Here $n = N$ (total sample size), and $P = \pi_0$ (population proportion according to the null hypothesis).
Sampling distribution of $W_1$:
If $N_r$ is large, $W_1$ is approximately normally distributed with mean $\mu_{W_1}$ and standard deviation $\sigma_{W_1}$ if the null hypothesis were true. Here $$\mu_{W_1} = \frac{N_r(N_r + 1)}{4}$$ $$\sigma_{W_1} = \sqrt{\frac{N_r(N_r + 1)(2N_r + 1)}{24}}$$ Hence, if $N_r$ is large, the standardized test statistic $$z = \frac{W_1 - \mu_{W_1}}{\sigma_{W_1}}$$ follows approximately the standard normal distribution if the null hypothesis were true.

Sampling distribution of $W_2$:
If $N_r$ is large, $W_2$ is approximately normally distributed with mean $0$ and standard deviation $\sigma_{W_2}$ if the null hypothesis were true. Here $$\sigma_{W_2} = \sqrt{\frac{N_r(N_r + 1)(2N_r + 1)}{6}}$$ Hence, if $N_r$ is large, the standardized test statistic $$z = \frac{W_2}{\sigma_{W_2}}$$ follows approximately the standard normal distribution if the null hypothesis were true.

If $N_r$ is small, the exact distribution of $W_1$ or $W_2$ should be used.

Note: if ties are present in the data, the formula for the standard deviations $\sigma_{W_1}$ and $\sigma_{W_2}$ is more complicated.
Significant?Significant?
Two sided:
  • Check if $X$ observed in sample is in the rejection region or
  • Find two sided $p$ value corresponding to observed $X$ and check if it is equal to or smaller than $\alpha$
Right sided:
  • Check if $X$ observed in sample is in the rejection region or
  • Find right sided $p$ value corresponding to observed $X$ and check if it is equal to or smaller than $\alpha$
Left sided:
  • Check if $X$ observed in sample is in the rejection region or
  • Find left sided $p$ value corresponding to observed $X$ and check if it is equal to or smaller than $\alpha$
For large samples, the table for standard normal probabilities can be used:
Two sided: Right sided: Left sided:
Example contextExample context
Is the proportion of smokers amongst office workers different from $\pi_0 = 0.2$?Is the median mental health score of office workers different from $m_0 = 50$?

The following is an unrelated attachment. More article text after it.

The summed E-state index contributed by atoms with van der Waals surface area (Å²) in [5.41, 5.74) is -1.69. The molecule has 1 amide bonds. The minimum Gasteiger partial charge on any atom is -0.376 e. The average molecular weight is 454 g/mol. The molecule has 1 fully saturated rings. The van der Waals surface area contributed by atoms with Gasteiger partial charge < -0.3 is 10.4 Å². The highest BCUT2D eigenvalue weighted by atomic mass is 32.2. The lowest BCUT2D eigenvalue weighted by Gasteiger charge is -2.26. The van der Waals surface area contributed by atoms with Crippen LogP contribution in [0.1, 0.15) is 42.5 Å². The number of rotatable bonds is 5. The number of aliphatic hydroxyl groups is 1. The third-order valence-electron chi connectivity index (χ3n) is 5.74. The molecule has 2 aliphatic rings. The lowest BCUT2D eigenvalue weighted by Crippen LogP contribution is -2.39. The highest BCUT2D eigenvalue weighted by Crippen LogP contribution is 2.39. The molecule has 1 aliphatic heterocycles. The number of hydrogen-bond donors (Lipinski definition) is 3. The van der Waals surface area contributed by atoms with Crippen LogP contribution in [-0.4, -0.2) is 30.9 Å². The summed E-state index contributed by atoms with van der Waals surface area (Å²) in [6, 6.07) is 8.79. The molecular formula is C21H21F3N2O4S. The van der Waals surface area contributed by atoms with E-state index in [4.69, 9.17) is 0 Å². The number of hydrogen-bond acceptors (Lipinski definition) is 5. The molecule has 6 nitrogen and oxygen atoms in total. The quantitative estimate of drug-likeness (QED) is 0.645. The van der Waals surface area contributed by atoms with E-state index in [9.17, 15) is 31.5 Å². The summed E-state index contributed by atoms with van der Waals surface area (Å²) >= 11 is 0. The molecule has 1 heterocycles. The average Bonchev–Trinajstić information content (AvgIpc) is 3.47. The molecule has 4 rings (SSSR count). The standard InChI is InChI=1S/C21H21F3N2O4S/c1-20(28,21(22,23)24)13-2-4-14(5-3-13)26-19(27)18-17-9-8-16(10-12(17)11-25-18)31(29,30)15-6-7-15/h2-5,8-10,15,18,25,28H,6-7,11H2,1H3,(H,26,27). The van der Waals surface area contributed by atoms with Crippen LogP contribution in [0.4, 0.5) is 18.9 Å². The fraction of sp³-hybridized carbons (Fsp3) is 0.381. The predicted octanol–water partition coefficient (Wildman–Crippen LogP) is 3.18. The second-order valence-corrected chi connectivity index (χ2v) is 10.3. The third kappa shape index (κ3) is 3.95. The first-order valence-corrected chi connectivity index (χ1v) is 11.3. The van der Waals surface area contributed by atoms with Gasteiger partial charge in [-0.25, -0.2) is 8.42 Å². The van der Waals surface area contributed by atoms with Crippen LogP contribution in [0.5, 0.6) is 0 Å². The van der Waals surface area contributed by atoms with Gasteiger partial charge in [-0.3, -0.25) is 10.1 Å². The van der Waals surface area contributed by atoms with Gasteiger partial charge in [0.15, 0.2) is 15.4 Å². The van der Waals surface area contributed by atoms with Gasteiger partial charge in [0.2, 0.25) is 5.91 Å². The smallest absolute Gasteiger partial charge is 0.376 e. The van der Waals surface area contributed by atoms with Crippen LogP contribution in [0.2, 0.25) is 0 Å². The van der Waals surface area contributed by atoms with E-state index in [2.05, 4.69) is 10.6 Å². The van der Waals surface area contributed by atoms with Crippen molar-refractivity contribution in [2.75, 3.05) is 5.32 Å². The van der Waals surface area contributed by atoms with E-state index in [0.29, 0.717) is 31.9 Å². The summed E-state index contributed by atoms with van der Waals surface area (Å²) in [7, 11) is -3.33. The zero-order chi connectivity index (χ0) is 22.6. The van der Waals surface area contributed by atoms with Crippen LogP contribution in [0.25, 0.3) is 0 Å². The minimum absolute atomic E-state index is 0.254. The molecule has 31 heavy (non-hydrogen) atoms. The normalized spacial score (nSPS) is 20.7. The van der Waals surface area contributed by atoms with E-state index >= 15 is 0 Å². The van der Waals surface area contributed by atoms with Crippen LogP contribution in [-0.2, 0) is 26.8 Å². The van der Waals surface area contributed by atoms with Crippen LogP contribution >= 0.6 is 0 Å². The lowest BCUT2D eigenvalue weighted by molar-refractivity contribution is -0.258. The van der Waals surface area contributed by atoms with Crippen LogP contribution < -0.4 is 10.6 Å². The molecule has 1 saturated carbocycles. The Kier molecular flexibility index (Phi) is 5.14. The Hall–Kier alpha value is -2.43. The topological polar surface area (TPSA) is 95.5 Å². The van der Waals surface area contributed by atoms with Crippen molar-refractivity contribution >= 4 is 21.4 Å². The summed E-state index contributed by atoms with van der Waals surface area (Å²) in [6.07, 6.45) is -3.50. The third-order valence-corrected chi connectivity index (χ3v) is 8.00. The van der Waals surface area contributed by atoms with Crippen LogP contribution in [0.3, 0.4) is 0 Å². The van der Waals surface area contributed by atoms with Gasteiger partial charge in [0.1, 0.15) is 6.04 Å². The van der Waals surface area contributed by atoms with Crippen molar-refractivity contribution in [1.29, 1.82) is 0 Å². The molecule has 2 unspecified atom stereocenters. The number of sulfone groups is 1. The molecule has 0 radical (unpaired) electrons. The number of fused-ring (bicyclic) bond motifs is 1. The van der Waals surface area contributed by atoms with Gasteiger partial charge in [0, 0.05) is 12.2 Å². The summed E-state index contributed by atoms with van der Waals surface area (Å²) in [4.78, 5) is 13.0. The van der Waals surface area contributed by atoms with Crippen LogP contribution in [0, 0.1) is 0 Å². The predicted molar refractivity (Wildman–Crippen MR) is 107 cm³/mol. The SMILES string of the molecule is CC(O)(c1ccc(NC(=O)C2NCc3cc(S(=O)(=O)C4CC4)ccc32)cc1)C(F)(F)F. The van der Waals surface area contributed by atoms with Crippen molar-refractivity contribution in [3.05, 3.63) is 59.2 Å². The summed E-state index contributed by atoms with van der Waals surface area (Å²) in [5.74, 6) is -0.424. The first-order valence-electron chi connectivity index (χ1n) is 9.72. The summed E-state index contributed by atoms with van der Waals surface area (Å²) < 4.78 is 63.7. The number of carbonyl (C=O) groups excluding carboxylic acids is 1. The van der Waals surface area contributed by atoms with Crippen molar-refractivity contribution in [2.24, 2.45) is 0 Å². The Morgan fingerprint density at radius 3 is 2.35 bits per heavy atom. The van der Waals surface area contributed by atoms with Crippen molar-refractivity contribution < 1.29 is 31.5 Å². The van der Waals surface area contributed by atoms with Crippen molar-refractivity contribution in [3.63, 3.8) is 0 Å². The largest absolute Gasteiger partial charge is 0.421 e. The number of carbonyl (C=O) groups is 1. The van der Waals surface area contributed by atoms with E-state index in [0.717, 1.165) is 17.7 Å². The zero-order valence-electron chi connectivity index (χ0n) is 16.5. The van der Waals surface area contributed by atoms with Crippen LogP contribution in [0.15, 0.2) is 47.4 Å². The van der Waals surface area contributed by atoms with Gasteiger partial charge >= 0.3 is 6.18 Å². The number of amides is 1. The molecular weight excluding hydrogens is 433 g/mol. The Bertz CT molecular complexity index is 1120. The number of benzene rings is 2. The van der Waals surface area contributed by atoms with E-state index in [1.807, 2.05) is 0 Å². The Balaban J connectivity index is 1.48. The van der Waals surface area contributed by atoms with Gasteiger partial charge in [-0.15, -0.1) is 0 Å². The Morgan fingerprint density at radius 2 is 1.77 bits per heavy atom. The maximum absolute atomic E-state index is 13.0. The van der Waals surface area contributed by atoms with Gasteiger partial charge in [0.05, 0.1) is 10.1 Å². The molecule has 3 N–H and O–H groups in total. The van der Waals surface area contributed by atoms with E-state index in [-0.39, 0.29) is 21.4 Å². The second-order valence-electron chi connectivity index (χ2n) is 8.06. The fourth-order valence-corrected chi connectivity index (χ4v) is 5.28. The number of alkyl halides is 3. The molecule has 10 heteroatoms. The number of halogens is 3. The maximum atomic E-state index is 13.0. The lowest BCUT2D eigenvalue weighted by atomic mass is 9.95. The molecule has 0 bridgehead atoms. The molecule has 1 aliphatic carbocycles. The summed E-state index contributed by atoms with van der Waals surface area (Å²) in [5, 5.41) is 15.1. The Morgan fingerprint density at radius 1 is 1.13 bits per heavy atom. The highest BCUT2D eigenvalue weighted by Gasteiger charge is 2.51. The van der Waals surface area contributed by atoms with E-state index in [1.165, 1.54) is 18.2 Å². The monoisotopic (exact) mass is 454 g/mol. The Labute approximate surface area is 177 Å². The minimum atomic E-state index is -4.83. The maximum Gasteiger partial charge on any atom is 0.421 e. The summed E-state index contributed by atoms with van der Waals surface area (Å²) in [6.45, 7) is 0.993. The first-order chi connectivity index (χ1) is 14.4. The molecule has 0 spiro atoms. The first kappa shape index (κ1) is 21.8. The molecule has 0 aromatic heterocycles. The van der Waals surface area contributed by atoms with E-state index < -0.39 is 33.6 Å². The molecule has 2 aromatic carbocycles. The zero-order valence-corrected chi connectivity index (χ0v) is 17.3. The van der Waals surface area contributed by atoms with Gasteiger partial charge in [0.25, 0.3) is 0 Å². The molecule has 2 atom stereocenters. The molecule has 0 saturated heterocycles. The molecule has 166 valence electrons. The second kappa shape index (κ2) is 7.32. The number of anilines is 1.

SPSSSPSS
Analyze > Nonparametric Tests > Legacy Dialogs > Binomial...
  • Put your dichotomous variable in the box below Test Variable List
  • Fill in the value for $\pi_0$ in the box next to Test Proportion
Specify the measurement level of your variable on the Variable View tab, in the column named Measure. Then go to:

Analyze > Nonparametric Tests > One Sample...
  • On the Objective tab, choose Customize Analysis
  • On the Fields tab, specify the variable for which you want to compute the Wilcoxon signed-rank test
  • On the Settings tab, choose Customize tests and check the box for 'Compare median to hypothesized (Wilcoxon signed-rank test)'. Fill in your $m_0$ in the box next to Hypothesized median
  • Click Run
  • Double click on the output table to see the full results
JamoviJamovi
Frequencies > 2 Outcomes - Binomial test
  • Put your dichotomous variable in the white box at the right
  • Fill in the value for $\pi_0$ in the box next to Test value
  • Under Hypothesis, select your alternative hypothesis
T-Tests > One Sample T-Test
  • Put your variable in the box below Dependent Variables
  • Under Tests, select Wilcoxon rank
  • Under Hypothesis, fill in the value for $m_0$ in the box next to Test Value, and select your alternative hypothesis
Practice questionsPractice questions